Marv did not slow down. He continued to explore photographic methods and techniques, and even eventually made the switch from film to digital photography. He and Larene landscaped their yard. They continued to take trips to beautiful places. They became a vacation haven for family members. They made new friends. Marv marched for expanded greenways and spaces in Bellingham. Larene’s passing in 2004 was hard. Marv relied heavily on the many friendships he had developed over the years. Once a year he trekked down to Southern California to maintain the ties he had with family and friends there.

Marv aged in place, finally slowing down in his 90’s, until he peacefully passed away at home on March 31, 2023 with family and friends present. He will be deeply missed, though is certainly experiencing many happy reunions with those missing him who have already reunited with Christ our Savior.

Marv is survived by his four children: Cynthia Carlson Clary, Julie Carlson, Wendy Carlson Lum, Chris Carlson; two step children: Roy Seaman, Gary Seaman; one grandson: Brandon Bodkin; and four step grandchildren: Jeremy, Chloe, Terence, and Serena Seaman.

He is currently being privately mourned. A memorial is planned for a later date.

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13 responses to Marvin Richard Carlson

  1. It was always fun to spend time with Marv, and the more the better. He was always cheerful, patient, optimistic, and supportive. I spent many memorable trips backpacking with Marv in the Sierras. He had a way of making a trip even better than what the beauty of the Sierras provided. Enjoying beautiful vistas on top of mountain peaks after a hard climb, caught in violent thunderstorms, dinners around warm campfires, sharing cramped quarters in 2 man tents, and fending off intrusive black bears were always an experience with Marv. I learned a lot about photography from him. I learned the quality of the picture was 90% determined (maybe more) by the photographer. We could stand in the same place with a sweeping view of the glacial covered peaks, alpine lakes, and pine forests, using identical cameras and film, and I’d almost always be disappointed with how my pictures turned out, yet amazed at how Marv could capture the full realm of the natural beauty. He was an amazing hiker and though I was much younger, I had to work to keep up with him. I don’t know if I ever met anyone who loved people and the outdoors as much as Marv. He knew how to bring out the very best in us when taking our family portraits using his crazy antics and props. I’m glad Sherry and I got the opportunities to visit Marv in Bellingham where he’d take us to visit the sights including the waterfront areas, parks and Mt Baker. But best of all was spending time with him. I have several of his pictures hanging in my office; beach, Yosemite and Bryce that will always remind me of the wonderful friend he was. I’d sometimes wonder “who is this guy” and how does he do it. How can a person so easily make people smile. Marv brought a lot of joy to a lot of people in this world and I’m thankful I and my family were included. Thanks Marv.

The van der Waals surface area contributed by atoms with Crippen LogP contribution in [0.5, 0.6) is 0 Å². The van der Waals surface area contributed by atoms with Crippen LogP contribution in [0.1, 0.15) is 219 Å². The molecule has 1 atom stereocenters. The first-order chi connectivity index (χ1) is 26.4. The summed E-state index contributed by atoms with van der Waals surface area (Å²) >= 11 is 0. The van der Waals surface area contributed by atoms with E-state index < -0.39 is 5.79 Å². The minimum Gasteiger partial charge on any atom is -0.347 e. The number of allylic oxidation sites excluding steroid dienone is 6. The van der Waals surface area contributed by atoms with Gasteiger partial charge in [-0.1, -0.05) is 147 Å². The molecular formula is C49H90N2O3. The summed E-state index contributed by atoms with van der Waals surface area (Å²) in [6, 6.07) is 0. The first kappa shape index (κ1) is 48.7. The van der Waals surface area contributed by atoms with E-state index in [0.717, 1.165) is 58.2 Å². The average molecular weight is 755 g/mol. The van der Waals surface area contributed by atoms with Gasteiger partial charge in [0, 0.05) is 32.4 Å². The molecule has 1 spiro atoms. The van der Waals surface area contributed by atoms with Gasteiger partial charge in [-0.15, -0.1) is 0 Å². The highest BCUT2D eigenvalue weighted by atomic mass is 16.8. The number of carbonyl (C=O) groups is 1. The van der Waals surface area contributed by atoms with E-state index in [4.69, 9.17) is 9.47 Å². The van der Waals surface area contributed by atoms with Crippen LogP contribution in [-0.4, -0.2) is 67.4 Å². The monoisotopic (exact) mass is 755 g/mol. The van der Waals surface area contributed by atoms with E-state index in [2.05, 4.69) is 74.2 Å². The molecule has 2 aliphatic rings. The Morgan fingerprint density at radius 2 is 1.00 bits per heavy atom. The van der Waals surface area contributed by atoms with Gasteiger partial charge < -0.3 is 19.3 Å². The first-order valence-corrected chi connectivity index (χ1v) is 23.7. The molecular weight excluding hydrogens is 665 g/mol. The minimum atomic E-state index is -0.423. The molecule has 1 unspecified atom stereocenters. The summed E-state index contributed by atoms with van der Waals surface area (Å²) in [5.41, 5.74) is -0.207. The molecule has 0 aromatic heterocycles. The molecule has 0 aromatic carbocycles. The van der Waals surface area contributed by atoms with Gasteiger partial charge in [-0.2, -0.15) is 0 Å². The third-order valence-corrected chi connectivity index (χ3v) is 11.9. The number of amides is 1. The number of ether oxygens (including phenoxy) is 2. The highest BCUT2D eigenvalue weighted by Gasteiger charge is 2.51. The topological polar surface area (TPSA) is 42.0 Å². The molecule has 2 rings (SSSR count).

1. Thank you, Jerry and Sherry, for sharing these memories with us! – The Carlson-Seaman siblings

  2. Your dad‘s infectious smile is imprinted on my mind, especially for the times when he came to our house on Sherwood Road in San Marino to take our family portrait. This happened more than once maybe two or three times. You must be thrilled to have enjoyed the smile and the personality and the talent of your dad for so many years. I too share the hope of heaven through our Lord Jesus Christ, and I look forward to meeting him again with his big smile and his outstretched hand. Mark Vanderhoof Ph: 831-234-8117

    1. Cynthia says:

      Hi Mark, Thank you so much for taking the time to share your memories of Dad and your testimony of Christ with us! Blessings, Cynthia Carlson